Ex-rebels allied to Libya’s army attacked a bastion of diehards linked to former Libyan leader Muammar Qaddafi in clashes that left at least 11 dead, underlining the challenges facing the government.
Wednesday’s fighting came exactly a year after anti-regime forces declared the liberation of Bani Walid, 170km southeast of Tripoli, But many still see it as a shelter for regime loyalists and criminal gangs.
“Bani Walid was shelled from three fronts today,” town official Massud al-Waer said, adding that dozens of residents were wounded in the assault on the city, which has been under siege for weeks.
The commander of the ex-rebel group, Libya Shield, said four of his men had been killed and 19 wounded in the fighting for the hilltop town, which remained loyal to Qaddafi during the conflict last year that led to his ouster.
The deputy director of Bani Walid’s hospital, Abdullah al-Mansuri, told reporters that his facility had received another “seven dead people and 75 wounded, including a 14-year-old girl.”
The town came back into focus last month after the death of a former rebel from the city of Misrata who was credited with capturing Qaddafi and was later kidnapped, allegedly tortured and shot in Bani Walid.
The death of Omar ben Shaaban, 22, stoked tensions between the neighboring towns, which found themselves on opposite sides of the conflict last year.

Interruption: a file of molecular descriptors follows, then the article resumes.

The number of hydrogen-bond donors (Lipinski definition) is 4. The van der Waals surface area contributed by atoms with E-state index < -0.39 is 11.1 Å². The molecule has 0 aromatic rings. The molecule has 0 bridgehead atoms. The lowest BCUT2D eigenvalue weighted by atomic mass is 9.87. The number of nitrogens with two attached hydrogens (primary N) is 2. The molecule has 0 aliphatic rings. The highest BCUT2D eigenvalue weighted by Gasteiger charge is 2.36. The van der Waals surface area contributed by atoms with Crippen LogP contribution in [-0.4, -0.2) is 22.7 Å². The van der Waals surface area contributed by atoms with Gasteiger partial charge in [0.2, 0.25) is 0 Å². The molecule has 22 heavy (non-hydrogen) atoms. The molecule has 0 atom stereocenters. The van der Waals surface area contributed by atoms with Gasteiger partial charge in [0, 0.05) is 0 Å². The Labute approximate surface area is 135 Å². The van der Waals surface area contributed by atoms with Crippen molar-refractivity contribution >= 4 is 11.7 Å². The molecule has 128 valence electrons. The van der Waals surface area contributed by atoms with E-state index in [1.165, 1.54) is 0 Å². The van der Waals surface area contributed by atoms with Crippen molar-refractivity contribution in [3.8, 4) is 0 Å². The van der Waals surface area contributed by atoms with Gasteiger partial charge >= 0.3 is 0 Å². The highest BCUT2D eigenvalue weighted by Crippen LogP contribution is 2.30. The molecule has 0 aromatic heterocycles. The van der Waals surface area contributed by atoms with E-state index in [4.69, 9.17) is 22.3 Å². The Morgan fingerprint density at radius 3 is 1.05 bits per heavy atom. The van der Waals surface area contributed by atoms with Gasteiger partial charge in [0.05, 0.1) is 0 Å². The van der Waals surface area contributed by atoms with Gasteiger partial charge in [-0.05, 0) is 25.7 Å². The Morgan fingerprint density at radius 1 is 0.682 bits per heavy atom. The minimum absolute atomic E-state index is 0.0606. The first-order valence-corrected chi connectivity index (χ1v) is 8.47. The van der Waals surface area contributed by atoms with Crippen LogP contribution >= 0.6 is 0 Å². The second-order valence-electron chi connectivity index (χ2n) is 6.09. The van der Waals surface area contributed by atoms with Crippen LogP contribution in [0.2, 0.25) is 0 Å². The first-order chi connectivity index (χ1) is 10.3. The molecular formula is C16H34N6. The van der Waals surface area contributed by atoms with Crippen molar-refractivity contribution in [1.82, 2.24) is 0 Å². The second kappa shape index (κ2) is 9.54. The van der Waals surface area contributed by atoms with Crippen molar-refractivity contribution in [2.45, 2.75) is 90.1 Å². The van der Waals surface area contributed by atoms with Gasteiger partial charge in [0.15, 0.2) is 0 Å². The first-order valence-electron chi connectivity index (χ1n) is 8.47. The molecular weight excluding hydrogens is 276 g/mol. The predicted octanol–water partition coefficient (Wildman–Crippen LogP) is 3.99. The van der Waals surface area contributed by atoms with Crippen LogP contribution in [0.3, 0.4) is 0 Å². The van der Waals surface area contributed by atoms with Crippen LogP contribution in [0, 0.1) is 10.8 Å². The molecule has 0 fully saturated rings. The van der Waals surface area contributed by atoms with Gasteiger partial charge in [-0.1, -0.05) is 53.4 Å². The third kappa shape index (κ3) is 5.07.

The Libyan National Assembly, elected in July, ordered the Libyan ministries of defense and the interior to find those who had held Omar ben Shaaban hostage for weeks in Bani Walid and authorized the use of force if necessary.
The Libyan army chief of staff said on Wednesday in a statement carried by the official news agency LANA that the army was “ready to enter Bani Walid.”
The statement called on “all parties to exercise self-restraint” so that “units of the regular army can impose the authority of the state.”
Last week, tribal chiefs interviewed by reporters in Bani Walid said that they would refuse the entry of “lawless militias” into the town and said they did not recognize a military authority in Libya.
The weeks-long standoff underlines the challenges facing the authorities in Tripoli as they fight to suppress dozens of militia groups comprising disparate former rebels as they seek to rebuild the nation’s army and police force.